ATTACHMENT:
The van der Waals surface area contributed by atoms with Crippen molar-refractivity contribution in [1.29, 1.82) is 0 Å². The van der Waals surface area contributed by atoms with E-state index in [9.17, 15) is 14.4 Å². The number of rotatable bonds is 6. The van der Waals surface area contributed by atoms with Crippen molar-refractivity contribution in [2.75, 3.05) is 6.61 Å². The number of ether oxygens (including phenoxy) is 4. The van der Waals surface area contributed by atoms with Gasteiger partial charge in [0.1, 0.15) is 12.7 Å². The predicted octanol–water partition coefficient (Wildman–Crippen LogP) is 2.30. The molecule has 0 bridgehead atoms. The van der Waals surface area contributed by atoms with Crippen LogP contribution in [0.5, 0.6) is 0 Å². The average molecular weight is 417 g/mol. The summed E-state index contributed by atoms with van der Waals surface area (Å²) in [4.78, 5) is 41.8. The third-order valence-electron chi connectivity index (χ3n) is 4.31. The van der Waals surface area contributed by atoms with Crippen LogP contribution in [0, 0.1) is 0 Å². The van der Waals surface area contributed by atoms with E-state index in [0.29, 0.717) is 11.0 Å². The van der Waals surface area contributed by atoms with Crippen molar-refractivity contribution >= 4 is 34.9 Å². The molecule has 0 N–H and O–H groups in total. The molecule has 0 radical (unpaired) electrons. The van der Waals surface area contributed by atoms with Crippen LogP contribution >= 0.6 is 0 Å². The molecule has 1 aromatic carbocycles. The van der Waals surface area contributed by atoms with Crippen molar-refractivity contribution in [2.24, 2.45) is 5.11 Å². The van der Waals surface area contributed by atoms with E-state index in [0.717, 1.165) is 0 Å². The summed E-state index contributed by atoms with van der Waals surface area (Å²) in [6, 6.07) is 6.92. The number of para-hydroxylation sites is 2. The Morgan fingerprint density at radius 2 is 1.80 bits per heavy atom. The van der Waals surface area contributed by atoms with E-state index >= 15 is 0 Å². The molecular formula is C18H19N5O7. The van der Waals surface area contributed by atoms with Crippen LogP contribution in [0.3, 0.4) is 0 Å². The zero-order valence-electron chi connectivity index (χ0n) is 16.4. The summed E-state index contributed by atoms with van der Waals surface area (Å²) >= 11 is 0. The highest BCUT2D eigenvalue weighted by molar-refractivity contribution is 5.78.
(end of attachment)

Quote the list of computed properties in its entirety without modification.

The van der Waals surface area contributed by atoms with Crippen molar-refractivity contribution in [1.29, 1.82) is 0 Å². The van der Waals surface area contributed by atoms with E-state index in [9.17, 15) is 14.4 Å². The number of rotatable bonds is 6. The van der Waals surface area contributed by atoms with Crippen molar-refractivity contribution in [2.75, 3.05) is 6.61 Å². The number of ether oxygens (including phenoxy) is 4. The van der Waals surface area contributed by atoms with Gasteiger partial charge in [0.1, 0.15) is 12.7 Å². The predicted octanol–water partition coefficient (Wildman–Crippen LogP) is 2.30. The molecule has 0 bridgehead atoms. The van der Waals surface area contributed by atoms with Crippen LogP contribution in [0.5, 0.6) is 0 Å². The average molecular weight is 417 g/mol. The summed E-state index contributed by atoms with van der Waals surface area (Å²) in [4.78, 5) is 41.8. The third-order valence-electron chi connectivity index (χ3n) is 4.31. The van der Waals surface area contributed by atoms with Crippen LogP contribution in [0, 0.1) is 0 Å². The van der Waals surface area contributed by atoms with E-state index in [0.29, 0.717) is 11.0 Å². The van der Waals surface area contributed by atoms with Crippen molar-refractivity contribution >= 4 is 34.9 Å². The molecule has 0 N–H and O–H groups in total. The molecule has 0 radical (unpaired) electrons. The van der Waals surface area contributed by atoms with Crippen LogP contribution >= 0.6 is 0 Å². The molecule has 1 aromatic carbocycles. The van der Waals surface area contributed by atoms with Crippen molar-refractivity contribution in [2.24, 2.45) is 5.11 Å². The van der Waals surface area contributed by atoms with E-state index in [0.717, 1.165) is 0 Å². The summed E-state index contributed by atoms with van der Waals surface area (Å²) in [6, 6.07) is 6.92. The number of para-hydroxylation sites is 2. The Morgan fingerprint density at radius 2 is 1.80 bits per heavy atom. The van der Waals surface area contributed by atoms with E-state index >= 15 is 0 Å². The molecular formula is C18H19N5O7. The van der Waals surface area contributed by atoms with Crippen LogP contribution in [0.3, 0.4) is 0 Å². The zero-order valence-electron chi connectivity index (χ0n) is 16.4. The summed E-state index contributed by atoms with van der Waals surface area (Å²) >= 11 is 0. The highest BCUT2D eigenvalue weighted by molar-refractivity contribution is 5.78.